Adaptive content may just be the future of content management, but there is still no widespread agreement on what it should look like or how it is to be implemented.
After several decades of web-focused technology, we're rapidly embracing a mobile defined world. In the past five years, the use of mobile devices has been surged. According to the latest Pew Research, 63 percent of US adults use their phones to go online and 35 percent of Americans 16 and older own tablet computers.
Companies have tried to develop native apps for various mobile platforms. But the reality is that trying to wedge web tools into a mobile world is difficult and time-consuming — little more than a Band-Aid for an issue we have failed to adequately address.
"I'm calling it the hole in the web problem," Don Day, an independent structured markup expert said in an interview with CMSWire. "We've got a problem with web architecture, browsers and how we access information in databases."
Responsive web design (RWD) — the framework for websites that respond to their environments — offers some relief. As Jeffrey Veen, CEO and Founder of Typekit, said in a book by Ethan Marcotte:
Day by day, the number of devices, platforms, and browsers that need to work with your site grows. Responsive web design represents a fundamental shift in how we’ll build websites for the decade to come.”
Marcotte is credited with coining the phrase Responsive Web Design, which he introduced in his A List Apart article, "Responsive Web Design" and evolved in A Book Apart — Responsive Web Design. RWD will fluidly change and respond to any screen or device size.
What is the Difference
Both AWD and RWD allow websites to be viewed in mobile devices and various screen sizes. So what are the key differences?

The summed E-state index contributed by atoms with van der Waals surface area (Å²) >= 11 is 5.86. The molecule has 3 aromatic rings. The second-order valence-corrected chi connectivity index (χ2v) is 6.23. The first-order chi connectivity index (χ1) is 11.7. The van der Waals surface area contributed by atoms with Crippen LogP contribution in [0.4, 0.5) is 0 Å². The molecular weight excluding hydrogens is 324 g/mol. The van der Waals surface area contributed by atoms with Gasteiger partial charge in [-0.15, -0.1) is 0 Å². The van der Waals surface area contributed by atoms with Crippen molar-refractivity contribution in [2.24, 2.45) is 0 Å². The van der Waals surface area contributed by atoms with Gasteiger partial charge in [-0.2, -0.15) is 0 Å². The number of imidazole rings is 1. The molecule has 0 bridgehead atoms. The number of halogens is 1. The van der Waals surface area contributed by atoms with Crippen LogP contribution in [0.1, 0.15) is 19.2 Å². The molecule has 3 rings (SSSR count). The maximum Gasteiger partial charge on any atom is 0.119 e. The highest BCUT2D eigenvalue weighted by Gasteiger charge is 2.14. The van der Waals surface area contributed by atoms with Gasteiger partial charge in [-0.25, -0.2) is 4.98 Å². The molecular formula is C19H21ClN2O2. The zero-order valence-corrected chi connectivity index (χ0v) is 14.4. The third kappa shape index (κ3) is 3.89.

"CMS tools have largely been built on a page model, not on data types," Gustafson said in an interview. "We need to be thinking more modularly about content. We need to design properties of content types rather than how it's designed."
Where responsive design is a model for addressing front end issues like fluid grids and images, adaptive design concerns back-end approaches that take into account both the form and function of a user's capabilities, he added.
Responsive design can improve how websites look on mobile devices, but adaptive design can help companies reuse existing content and allow it be viewed properly on even more devices.
One example here is an airport kiosk or a digital sign in a museum. Content that is built for the web may not look right on one of these displays unless it is adaptive. The responsive design approach may not solve this problem, but building content models that can be more easily reused in a wider variety of places could, Gustafson said.
COPE: Create Once, Publish Everywhere
Whether an adaptive design or responsive design strategy should be employed depends greatly on the context, Rahel Bailie, a content strategist, told CMSWire. Adaptive design has been the purview of web geeks for many years, Bailie said. It is becoming more mainstream now as site owners realize they have a problem that goes beyond responsive design and web content management systems (WCMS).
"Writing for the web is more than just addressing multiple channels," Bailie said. "Producing adaptive content is more a content build."
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